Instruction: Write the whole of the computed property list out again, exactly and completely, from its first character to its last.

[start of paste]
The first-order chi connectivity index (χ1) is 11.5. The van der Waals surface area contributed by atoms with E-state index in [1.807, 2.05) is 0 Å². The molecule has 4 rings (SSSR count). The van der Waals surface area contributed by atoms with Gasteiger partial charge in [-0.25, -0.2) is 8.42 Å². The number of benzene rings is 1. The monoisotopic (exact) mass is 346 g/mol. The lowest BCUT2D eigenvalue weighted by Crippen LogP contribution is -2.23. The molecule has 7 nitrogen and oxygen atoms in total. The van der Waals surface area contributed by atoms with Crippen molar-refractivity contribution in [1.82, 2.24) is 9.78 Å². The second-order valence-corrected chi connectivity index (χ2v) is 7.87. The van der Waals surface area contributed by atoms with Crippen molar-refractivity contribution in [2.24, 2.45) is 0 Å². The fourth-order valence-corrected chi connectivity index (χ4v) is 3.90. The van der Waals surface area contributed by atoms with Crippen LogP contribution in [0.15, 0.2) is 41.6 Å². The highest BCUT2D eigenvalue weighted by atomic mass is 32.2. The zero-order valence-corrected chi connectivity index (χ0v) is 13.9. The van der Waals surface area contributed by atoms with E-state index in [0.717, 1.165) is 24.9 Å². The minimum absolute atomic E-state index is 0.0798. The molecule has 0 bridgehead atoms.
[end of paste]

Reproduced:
The first-order chi connectivity index (χ1) is 11.5. The van der Waals surface area contributed by atoms with E-state index in [1.807, 2.05) is 0 Å². The molecule has 4 rings (SSSR count). The van der Waals surface area contributed by atoms with Gasteiger partial charge in [-0.25, -0.2) is 8.42 Å². The number of benzene rings is 1. The monoisotopic (exact) mass is 346 g/mol. The lowest BCUT2D eigenvalue weighted by Crippen LogP contribution is -2.23. The molecule has 7 nitrogen and oxygen atoms in total. The van der Waals surface area contributed by atoms with Crippen molar-refractivity contribution in [1.82, 2.24) is 9.78 Å². The second-order valence-corrected chi connectivity index (χ2v) is 7.87. The van der Waals surface area contributed by atoms with Crippen molar-refractivity contribution in [2.24, 2.45) is 0 Å². The fourth-order valence-corrected chi connectivity index (χ4v) is 3.90. The van der Waals surface area contributed by atoms with Crippen LogP contribution in [0.15, 0.2) is 41.6 Å². The highest BCUT2D eigenvalue weighted by atomic mass is 32.2. The zero-order valence-corrected chi connectivity index (χ0v) is 13.9. The van der Waals surface area contributed by atoms with E-state index in [0.717, 1.165) is 24.9 Å². The minimum absolute atomic E-state index is 0.0798. The molecule has 0 bridgehead atoms.